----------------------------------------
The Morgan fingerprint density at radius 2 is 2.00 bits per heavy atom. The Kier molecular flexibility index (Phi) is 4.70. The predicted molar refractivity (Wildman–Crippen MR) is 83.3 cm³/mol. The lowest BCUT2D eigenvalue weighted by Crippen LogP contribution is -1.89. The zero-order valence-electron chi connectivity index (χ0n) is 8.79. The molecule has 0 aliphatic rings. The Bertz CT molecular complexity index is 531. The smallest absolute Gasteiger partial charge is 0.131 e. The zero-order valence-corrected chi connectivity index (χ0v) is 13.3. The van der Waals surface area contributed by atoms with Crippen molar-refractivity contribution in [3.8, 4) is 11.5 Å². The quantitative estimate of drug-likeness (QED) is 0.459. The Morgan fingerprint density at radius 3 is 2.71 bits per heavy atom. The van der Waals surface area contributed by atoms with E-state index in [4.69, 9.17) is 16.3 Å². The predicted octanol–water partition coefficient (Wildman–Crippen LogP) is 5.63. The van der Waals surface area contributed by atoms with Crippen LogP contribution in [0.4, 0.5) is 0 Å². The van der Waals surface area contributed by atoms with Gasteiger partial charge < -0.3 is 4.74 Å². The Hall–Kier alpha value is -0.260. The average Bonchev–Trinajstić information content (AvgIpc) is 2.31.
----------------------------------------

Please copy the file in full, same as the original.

The Morgan fingerprint density at radius 2 is 2.00 bits per heavy atom. The Kier molecular flexibility index (Phi) is 4.70. The predicted molar refractivity (Wildman–Crippen MR) is 83.3 cm³/mol. The lowest BCUT2D eigenvalue weighted by Crippen LogP contribution is -1.89. The zero-order valence-electron chi connectivity index (χ0n) is 8.79. The molecule has 0 aliphatic rings. The Bertz CT molecular complexity index is 531. The smallest absolute Gasteiger partial charge is 0.131 e. The zero-order valence-corrected chi connectivity index (χ0v) is 13.3. The van der Waals surface area contributed by atoms with Crippen molar-refractivity contribution in [3.8, 4) is 11.5 Å². The quantitative estimate of drug-likeness (QED) is 0.459. The Morgan fingerprint density at radius 3 is 2.71 bits per heavy atom. The van der Waals surface area contributed by atoms with E-state index in [4.69, 9.17) is 16.3 Å². The predicted octanol–water partition coefficient (Wildman–Crippen LogP) is 5.63. The van der Waals surface area contributed by atoms with Crippen LogP contribution in [0.4, 0.5) is 0 Å². The van der Waals surface area contributed by atoms with Gasteiger partial charge < -0.3 is 4.74 Å². The Hall–Kier alpha value is -0.260. The average Bonchev–Trinajstić information content (AvgIpc) is 2.31.